Review S10x14 Look At The Flowers
Betrayed by a cat....
Huge thanks to all concerned for this excellent (if worrying!) end-before-the-real-end of Season 10; on the whole, I think it has been even better than Season 9.
As Beta's horde converged on the old hospital and the tower, I had one optimistic thought: Negan is there, and he will remember the methods used to escape when the Sanctuary was surrounded by Walkers, in Season 8. Admittedly, that horde was made up of 100% genuine undead, but I'm sure whatever the newly skinny Luke is making will be useful, even though Aaron and Alden's part in the proceedings has come to a temporary halt...and I'm starting a protest if either of them get killed!
When Daryl was talking into his radio to what he hoped was Michonne, he said, 'We've got a plan to end this, one I think you'd like', which should have struck a warning bell even to him; he must know, by now, that none of their plans ever go as smoothly as intended, especially when their foe is an increasingly demented strongman in a Walker mask who, despite thinking that he's having conversations with the Guardians, manages to keep a grasp on reality when it comes to seeking them out.
So we're not getting to meet Stephanie yet, then ... Princess is set to be a love-her-or-can't-stand-her character, I think. I was torn between liking how Ezekiel knew how to converse with her in a way that was beneficial to all concerned, feeling sorry for her because she was lonely, and agreeing with Yumiko that they ought to get the hell away from her.
But generous heart won the day, and the scene in which Yumiko asked her to join them (though she should have cleared it with the guys first, right?) was kind of sweet; you could almost hear Glenn saying, 'It's still who we are'. Ezekiel was a delight this week; he's beginning to become a favourite of mine, and I love how Eugene has completely shed the manipulative scaredy-cat of S4 and 5; he seems more 'normal' all the time.
After the mines fiasco, I didn't imagine for a moment that Princess's garage would contain anything remotely motorised; I've often wondered why bicycles don't feature more, as they seem like the ideal post-apocalyptic mode of transport. Tara mentioned them once (on the road to Washington in S5), but apart from the Scavengers using them to get to Alexandria in S7, I don't believe they've been seen in TWD world since this day, long ago...
Even with all the fear and approaching danger afoot, this episode included some real tug-at-the-heartstrings moments, much of which carried haunting echoes from the past, but not always in a bad way. Kelly's becoming such a cool member of our gang, wise beyond her years—if she can forgive Carol, everyone should. Maybe it will seem to some that she forgave her too easily, but we have to remember that they live in extraordinary times, a permanent war zone in which anyone can die at any moment, emotions are through the roof, and normal standards do not apply. Aside from the fact that a) Kelly doesn't believe Connie is dead, and b) Connie followed Magna back into the cave when she could have got out.
Then there was Eugene telling Princess that, 'I've made poor decisions. Lied to folks', his eyes going just a little glazed, as if he was remembering that day on the road in S5 (shortly after Tara mentioned bicycles).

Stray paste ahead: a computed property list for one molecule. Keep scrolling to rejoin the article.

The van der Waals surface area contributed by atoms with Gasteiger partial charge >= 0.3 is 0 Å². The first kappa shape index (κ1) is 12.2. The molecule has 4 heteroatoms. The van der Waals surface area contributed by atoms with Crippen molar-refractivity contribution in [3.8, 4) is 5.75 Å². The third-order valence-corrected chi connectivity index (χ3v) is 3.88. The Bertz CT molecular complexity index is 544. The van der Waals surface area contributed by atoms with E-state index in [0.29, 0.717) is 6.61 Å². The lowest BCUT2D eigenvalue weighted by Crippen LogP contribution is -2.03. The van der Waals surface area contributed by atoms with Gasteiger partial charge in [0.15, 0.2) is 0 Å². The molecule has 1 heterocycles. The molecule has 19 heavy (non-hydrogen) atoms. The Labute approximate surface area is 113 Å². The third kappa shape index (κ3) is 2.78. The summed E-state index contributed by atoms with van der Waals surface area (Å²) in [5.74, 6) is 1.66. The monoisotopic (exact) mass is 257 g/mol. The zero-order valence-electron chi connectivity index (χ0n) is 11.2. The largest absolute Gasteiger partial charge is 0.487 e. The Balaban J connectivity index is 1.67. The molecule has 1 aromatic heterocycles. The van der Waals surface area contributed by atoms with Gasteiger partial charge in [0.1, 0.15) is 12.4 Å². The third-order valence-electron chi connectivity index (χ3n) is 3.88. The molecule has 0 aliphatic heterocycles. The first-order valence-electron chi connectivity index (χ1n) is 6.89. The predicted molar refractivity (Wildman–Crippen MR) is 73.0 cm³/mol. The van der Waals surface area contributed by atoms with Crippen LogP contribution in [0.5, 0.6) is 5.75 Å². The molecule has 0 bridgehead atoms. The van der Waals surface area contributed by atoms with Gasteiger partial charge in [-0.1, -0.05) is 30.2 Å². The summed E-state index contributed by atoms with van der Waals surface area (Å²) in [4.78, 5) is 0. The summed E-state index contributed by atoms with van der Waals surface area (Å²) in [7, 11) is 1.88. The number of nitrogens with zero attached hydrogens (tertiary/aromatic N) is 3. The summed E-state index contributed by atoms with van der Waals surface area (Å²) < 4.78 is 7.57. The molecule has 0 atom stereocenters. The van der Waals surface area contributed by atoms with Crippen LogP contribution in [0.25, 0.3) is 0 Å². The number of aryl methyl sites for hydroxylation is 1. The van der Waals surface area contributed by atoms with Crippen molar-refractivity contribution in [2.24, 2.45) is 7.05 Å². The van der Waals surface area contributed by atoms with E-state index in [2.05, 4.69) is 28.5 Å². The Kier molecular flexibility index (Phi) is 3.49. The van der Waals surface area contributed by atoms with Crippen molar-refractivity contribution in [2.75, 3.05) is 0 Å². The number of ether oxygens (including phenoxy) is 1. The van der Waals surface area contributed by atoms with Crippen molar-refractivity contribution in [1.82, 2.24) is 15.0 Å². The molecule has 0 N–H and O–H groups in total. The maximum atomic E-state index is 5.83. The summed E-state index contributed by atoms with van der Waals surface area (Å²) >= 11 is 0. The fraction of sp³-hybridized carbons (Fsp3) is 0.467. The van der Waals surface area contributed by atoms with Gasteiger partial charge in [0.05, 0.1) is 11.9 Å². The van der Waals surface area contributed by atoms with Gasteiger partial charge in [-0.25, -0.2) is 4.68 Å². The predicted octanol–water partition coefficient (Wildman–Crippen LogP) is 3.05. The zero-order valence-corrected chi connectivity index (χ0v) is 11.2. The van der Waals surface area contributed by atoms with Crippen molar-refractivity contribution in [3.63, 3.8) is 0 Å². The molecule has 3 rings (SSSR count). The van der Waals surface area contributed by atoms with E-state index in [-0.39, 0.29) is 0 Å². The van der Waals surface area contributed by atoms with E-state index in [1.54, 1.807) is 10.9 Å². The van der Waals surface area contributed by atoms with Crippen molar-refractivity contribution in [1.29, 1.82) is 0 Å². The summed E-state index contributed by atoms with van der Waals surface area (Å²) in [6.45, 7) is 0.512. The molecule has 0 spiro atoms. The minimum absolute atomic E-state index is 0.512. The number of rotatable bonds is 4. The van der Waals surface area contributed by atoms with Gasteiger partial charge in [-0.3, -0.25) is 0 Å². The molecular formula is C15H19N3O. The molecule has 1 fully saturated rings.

Star of the week, though, was dear, brave little Judith. Cailey Fleming was fabulous in this episode; just thirteen, and she can act like that? Her fear for Michonne, and the fact that she misses her so much, were etched all over her face when Lydia said that 'not everyone gets to have a mom like yours', though I did wonder if she was thinking about the real mother that she never met, too.
Later, when she was talking to Daryl, and she said, 'What if you were lost and no one could find you?' —she had to be talking about Rick, there, as well as Michonne, surely? The words seem to fall out of her mouth as she admitted that she was scared Daryl would go away, too; you could feel every shred of the emotion she was going through: her bravery in not talking about it, but also, at that moment, having the courage to do just that—and her fear about losing more people she loves.
The whole mum-daughter-loss/uncle figure thing was echoed by the more difficult and less easily resolved scenes with Negan and Lydia—and I thought Negan was telling the truth when he said that he liked Alpha; I believe he actually had some feelings for her, and must have seen a little bit of the woman she was before.
Everything he said to Lydia felt totally from the heart and genuine; she said, 'You only killed her so they'd think you were a hero', and yes, there was probably an element of that in it, but Negan's reasons for killing Alpha were as complicated and mixed as Lydia's tormented emotions about her.
He was right when he told her that she would have to mourn her mother; the way she allowed him to comfort her in the end made me think that she's going to let him help her. Hope so, anyway. Even if she didn't want his stewed possum.
Finally, as far as Negan is concerned, I one hundred per cent agree with this, from @TWalkingDWorld on Twitter (click on to enlarge):
And so the deranged Beta, the Whisperers and the Guardians approach, in a climax that reminded me of the White Walkers nearing The Wall in that season finale on Game of Thrones: a vast, terrifying, seemingly unbeatable mass. Will Beta be gunning for Negan, in particular, now that he is seen by others as the new Alpha? Negan can't die!
What a moment to be left hanging like this—we can only hope that it won't be too long before we can see them all again. Stay safe, TWD friends; for now, I'll leave you with Judith's own TWD family ... starting with the moment Lori found out she existed 💕.